(1820s) Richard Trested ‘JE’ Merchant Token, Silvered Brass, Rulau-E-NY-405A, R.8 or Higher, Exceedingly Rare, MS61 NGC, Ex: Ford

$775.00

SKU: Rulau-E-NY-405A.61 Categories: , ,

Description

(1820s) Richard Trested ‘JE’ Merchant Token, Silvered Brass, Rulau-E-NY-405A, R.8 or Higher, Exceedingly Rare, MS61 NGC. Ex: John J. Ford, Jr. Collection. Richard Trested was a “diesinker, engraver, stamper and piercer” from his business store cards (Miller-NY-922 and 924), operating his establishment at 68 William St., New York. He reportedly died age 30 of a finger infection that spread throughout his body, according to a contemporary obituary. Among his few known designs are the enigmatic “JE” (the present token) and “JP” (Miller-NY-408, Rulau-E-NY-625) tokens, the Castle Garden tokens (Rulau-E-NY-654 in lead [R.9] and silvered brass [R.7]) hand-engraved to various persons, an interesting SIX CENTS design (Rulau-E-NY-923), and his store cards (Rulau-E-NY-922 in brass [R.7] and Rulau-E-NY-924 and 924A [both R.8]) in brass.

After Trested’s untimely death, the important diesinkers firm Wright and Bale (Charles Cushing Wright and John Bale) established themselves at the same address. Richard Trested made the elegant letter punches that Wright employed (per an Edgar Adams article) for the Erie Canal medals (HK-1/HK-1000). Elegance and fine detailing were characteristic of Trested’s work, although he died too young for more than a handful of his designs to be known. The eagles on his various designs bear more than a passing resemblance to that on the Mott token store cards, also still fairly enigmatic despite recent research.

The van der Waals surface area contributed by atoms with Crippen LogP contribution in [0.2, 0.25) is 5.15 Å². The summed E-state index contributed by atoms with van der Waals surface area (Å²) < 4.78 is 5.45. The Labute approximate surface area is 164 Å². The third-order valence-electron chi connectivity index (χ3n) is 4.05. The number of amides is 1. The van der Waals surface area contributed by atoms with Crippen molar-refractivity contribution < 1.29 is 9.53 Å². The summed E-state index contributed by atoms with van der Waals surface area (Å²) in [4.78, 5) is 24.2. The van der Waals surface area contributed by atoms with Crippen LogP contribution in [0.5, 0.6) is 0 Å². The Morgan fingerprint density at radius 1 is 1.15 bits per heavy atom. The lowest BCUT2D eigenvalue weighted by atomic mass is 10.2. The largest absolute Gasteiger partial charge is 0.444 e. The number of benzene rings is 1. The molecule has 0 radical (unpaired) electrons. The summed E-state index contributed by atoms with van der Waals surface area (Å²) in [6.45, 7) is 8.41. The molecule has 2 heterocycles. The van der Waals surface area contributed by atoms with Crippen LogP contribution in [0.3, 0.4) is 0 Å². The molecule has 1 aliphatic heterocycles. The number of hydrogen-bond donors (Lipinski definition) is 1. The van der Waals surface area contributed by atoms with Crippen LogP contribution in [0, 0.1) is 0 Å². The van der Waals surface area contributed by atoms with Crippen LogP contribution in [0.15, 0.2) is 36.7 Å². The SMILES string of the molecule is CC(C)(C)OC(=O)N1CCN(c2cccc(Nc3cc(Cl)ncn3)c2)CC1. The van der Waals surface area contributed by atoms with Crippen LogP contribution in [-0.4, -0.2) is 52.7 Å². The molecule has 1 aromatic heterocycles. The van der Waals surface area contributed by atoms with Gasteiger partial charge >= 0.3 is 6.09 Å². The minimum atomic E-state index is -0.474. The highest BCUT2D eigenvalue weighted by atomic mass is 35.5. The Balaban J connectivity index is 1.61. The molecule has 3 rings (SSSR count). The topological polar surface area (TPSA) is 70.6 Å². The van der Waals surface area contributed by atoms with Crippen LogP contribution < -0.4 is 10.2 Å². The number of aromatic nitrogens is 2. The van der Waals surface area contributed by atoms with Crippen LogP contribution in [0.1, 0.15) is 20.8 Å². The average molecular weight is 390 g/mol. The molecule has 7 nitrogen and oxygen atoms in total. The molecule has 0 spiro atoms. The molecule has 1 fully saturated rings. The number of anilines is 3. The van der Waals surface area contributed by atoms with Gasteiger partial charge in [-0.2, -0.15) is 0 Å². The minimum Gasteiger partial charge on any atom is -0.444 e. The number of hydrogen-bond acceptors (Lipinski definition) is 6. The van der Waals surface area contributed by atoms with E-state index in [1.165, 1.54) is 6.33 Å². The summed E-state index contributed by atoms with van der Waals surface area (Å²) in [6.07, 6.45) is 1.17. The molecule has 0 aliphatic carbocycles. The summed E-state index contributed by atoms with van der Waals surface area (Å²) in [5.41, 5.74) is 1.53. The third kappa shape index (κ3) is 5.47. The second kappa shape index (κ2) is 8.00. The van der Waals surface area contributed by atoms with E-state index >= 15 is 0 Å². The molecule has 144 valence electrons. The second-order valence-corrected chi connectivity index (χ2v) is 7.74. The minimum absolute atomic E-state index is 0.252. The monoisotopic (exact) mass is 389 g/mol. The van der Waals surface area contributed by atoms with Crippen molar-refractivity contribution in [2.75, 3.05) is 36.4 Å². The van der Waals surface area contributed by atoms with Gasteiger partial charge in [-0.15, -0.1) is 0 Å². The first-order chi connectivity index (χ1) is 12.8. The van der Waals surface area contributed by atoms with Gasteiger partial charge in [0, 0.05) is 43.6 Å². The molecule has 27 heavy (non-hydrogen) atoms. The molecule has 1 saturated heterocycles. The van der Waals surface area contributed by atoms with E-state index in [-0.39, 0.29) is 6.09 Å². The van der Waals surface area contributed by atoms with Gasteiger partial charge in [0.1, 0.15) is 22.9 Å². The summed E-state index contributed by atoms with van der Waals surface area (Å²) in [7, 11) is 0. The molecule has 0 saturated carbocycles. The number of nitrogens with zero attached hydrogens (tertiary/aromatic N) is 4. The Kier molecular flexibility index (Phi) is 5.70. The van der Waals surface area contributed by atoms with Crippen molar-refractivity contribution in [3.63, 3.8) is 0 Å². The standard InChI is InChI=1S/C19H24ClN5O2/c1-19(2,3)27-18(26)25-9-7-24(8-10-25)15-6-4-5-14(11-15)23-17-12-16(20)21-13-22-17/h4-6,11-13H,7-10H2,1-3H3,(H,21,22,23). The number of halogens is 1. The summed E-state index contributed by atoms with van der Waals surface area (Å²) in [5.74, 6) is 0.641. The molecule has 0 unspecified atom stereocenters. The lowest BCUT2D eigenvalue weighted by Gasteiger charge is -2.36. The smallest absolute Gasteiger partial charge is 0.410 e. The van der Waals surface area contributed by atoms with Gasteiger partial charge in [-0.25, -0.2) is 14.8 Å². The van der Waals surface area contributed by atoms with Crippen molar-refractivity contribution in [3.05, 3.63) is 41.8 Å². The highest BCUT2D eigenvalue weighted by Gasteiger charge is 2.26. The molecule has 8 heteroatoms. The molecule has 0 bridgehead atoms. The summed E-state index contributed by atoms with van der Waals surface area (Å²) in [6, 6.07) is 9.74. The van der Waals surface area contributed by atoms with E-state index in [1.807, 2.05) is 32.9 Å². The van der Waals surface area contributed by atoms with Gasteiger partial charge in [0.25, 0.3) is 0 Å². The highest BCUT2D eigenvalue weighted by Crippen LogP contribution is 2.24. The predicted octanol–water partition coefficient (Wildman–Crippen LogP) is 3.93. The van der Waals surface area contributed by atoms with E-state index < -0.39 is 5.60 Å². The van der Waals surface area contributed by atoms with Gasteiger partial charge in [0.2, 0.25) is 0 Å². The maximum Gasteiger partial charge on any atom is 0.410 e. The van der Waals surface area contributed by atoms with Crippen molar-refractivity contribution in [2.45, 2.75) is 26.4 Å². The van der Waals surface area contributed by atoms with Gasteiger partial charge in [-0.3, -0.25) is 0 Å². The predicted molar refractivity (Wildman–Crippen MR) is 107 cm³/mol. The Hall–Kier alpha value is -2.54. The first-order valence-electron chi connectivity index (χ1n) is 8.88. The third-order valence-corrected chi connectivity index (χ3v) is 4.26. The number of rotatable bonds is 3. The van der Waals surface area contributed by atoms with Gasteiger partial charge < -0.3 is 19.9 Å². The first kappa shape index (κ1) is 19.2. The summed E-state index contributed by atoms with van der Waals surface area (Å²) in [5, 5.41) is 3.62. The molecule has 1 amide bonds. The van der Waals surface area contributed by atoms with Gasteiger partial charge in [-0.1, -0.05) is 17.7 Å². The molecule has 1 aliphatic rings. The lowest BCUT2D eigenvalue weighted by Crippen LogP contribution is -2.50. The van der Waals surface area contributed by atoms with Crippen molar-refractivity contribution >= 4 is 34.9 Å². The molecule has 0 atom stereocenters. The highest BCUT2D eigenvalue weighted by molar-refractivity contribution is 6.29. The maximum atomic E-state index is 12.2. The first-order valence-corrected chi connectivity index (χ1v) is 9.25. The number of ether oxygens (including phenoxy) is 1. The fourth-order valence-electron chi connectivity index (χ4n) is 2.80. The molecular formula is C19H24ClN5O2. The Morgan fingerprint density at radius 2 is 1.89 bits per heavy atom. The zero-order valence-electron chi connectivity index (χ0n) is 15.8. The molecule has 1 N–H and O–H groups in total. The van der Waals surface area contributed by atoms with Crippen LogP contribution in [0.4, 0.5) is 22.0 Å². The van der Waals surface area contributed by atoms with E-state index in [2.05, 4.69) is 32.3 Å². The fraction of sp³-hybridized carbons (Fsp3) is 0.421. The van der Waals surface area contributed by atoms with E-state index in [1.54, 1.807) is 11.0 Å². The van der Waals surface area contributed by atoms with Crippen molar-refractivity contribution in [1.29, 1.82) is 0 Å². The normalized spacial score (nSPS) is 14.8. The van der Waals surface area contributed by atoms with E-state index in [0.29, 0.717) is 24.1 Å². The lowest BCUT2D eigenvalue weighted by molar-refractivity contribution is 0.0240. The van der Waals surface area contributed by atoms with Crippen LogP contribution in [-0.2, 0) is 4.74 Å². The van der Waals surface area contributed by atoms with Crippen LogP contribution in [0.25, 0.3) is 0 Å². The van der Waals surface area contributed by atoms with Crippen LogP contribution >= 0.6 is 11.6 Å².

To our knowledge, neither the “JE” nor “JP” tokens have ever been identified with a particular merchant of the time in New York. Despite the Stack’s Bowers description below, there are no periods on either type, “JE” or “JP.”

The Present Piece. This was catalogued in the John J. Ford Collection as “New York—New York. ‘J.E.’ Rulau E-NY 405 (type). Rarity-8 [?]. Silvered Brass. 19 mm. MS-61 (NGC). Lightly silvered surfaces with hints of lilac iridescence. Silvered brass is not listed by Rulau for this die combination.” This Mint State piece remains the only silvered brass example we know of, either in that sale or any others we have researched. There are no singular marks on either side. The surfaces show a decent amount of silvery luster remaining among scattered flecks of darker patina. The eagle and other devices are likely just as detailed as they were when this piece was struck. This piece could reasonably merit a finer grade. An extremely rare early merchant token with an illustrious pedigree.
Ex: John Scrubis (8/1959); John J. Ford, Jr. Collection, Part 23 (Stack’s Bowers, 8/2013), lot 22047.